Even though we have been experiencing a continuous increase in the real estate prices for the past 4 to 5 years, we still see very distressed prices, especially in comparison with other European countries. From my side of the fence, the most optimistic aspect of things is that, even up to this day, when you are looking at an average price per square meter in downtown Athens, we see around EUR 1000 to 1500 per square meter in the secondary market, not brand-new properties, which is extremely low still. When it comes to the next 5 to 10 years and how the real estate market will be affected and Athens in particular, due to the factors that were mentioned earlier as well as the massive investments taking place, especially towards the Southern part of Athens, we are expecting a different nature of investments. In my opinion, as long as interest rates are where they are now, it makes perfect sense for any investor to come here. At the same time, a national that aims to secure their family wealth for the future, they can also invest in property in an area like Athens where they know that they might as well live there and benefit from the Greek Golden Visa program.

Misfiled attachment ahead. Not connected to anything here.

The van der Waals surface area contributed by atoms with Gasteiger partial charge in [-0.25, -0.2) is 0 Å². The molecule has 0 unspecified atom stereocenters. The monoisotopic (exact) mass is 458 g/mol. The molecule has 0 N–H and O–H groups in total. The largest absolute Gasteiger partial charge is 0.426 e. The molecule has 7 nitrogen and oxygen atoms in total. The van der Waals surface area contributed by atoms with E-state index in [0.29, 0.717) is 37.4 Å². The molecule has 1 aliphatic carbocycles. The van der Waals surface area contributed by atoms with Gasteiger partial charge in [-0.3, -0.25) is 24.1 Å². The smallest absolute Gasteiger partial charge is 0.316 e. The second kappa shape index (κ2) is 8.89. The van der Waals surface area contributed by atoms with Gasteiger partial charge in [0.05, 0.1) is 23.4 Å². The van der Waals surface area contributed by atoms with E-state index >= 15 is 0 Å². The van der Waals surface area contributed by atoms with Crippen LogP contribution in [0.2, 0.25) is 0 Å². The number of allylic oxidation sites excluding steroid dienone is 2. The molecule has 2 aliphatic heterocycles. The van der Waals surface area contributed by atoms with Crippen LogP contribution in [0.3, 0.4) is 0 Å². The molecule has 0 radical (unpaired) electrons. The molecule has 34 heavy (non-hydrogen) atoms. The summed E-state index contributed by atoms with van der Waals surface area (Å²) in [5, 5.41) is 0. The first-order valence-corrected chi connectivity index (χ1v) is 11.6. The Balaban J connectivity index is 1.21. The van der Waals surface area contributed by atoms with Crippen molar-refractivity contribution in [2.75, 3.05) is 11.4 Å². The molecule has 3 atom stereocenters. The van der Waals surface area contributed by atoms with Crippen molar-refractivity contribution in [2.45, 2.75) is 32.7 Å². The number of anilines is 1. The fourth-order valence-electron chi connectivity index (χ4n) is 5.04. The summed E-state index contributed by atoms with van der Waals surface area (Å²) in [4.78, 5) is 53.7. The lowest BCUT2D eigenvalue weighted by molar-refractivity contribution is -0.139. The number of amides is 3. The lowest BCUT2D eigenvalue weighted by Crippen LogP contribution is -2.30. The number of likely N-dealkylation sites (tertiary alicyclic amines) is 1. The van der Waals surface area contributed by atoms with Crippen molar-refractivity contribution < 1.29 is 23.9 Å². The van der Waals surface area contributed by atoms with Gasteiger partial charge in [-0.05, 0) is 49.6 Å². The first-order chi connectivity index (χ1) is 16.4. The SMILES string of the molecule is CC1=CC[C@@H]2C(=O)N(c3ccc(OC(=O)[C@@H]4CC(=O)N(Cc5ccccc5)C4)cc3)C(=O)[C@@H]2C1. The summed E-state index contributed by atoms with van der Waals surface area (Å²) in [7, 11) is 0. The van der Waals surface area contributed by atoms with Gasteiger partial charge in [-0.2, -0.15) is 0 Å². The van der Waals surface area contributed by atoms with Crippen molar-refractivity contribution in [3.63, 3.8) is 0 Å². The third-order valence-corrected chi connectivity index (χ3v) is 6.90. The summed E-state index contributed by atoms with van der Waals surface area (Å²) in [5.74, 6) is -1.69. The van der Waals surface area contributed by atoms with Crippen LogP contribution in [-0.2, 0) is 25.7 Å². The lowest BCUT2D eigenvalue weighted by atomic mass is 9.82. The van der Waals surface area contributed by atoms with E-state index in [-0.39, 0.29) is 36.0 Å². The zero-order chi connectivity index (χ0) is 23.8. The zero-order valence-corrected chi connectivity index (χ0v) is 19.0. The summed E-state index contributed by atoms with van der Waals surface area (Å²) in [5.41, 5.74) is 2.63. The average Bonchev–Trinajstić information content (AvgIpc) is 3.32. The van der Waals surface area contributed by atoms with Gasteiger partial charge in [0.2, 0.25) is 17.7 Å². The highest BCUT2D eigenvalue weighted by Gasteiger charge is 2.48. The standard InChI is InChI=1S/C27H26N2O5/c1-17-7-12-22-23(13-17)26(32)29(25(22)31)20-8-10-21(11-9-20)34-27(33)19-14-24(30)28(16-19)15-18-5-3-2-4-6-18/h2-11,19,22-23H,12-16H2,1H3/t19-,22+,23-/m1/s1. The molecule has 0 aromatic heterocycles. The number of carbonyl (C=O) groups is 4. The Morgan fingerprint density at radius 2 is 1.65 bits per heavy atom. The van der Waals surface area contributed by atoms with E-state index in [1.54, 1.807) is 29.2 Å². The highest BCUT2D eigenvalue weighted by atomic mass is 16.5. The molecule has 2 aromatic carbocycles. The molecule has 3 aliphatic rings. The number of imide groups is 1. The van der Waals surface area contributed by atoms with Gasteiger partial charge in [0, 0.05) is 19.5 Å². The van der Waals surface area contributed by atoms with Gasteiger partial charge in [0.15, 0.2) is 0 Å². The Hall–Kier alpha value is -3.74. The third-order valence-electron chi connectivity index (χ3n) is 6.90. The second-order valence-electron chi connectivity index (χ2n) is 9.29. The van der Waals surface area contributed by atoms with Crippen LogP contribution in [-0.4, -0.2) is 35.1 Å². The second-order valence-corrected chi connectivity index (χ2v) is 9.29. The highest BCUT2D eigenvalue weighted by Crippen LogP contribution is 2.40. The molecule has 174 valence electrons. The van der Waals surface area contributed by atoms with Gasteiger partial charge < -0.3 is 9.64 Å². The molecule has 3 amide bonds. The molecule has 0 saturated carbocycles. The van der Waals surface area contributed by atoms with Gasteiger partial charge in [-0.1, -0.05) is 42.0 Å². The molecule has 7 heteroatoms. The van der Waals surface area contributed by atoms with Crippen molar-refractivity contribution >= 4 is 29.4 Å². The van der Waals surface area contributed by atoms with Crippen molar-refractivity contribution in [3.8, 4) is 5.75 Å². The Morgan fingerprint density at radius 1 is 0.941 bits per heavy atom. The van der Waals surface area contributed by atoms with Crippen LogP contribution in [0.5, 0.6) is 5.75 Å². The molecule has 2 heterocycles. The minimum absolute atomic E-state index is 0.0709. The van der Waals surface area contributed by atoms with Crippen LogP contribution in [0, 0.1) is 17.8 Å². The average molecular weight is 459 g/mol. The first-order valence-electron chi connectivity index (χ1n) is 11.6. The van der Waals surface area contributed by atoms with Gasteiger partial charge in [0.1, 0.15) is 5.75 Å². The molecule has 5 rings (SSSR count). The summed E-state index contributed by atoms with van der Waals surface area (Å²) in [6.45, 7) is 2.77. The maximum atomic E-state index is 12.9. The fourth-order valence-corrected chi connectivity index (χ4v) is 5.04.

EY recently reported that up to 35 percent of FDI entering Greece was in real estate, with Greece jumping from 35th overall FDI destination to 29th. Considering the government’s golden visa and digital nomad visa programs, how has the perception of Greece as an investment destination by the international business community been helped? Has COVID-19 and the rise of remote working influenced its attraction?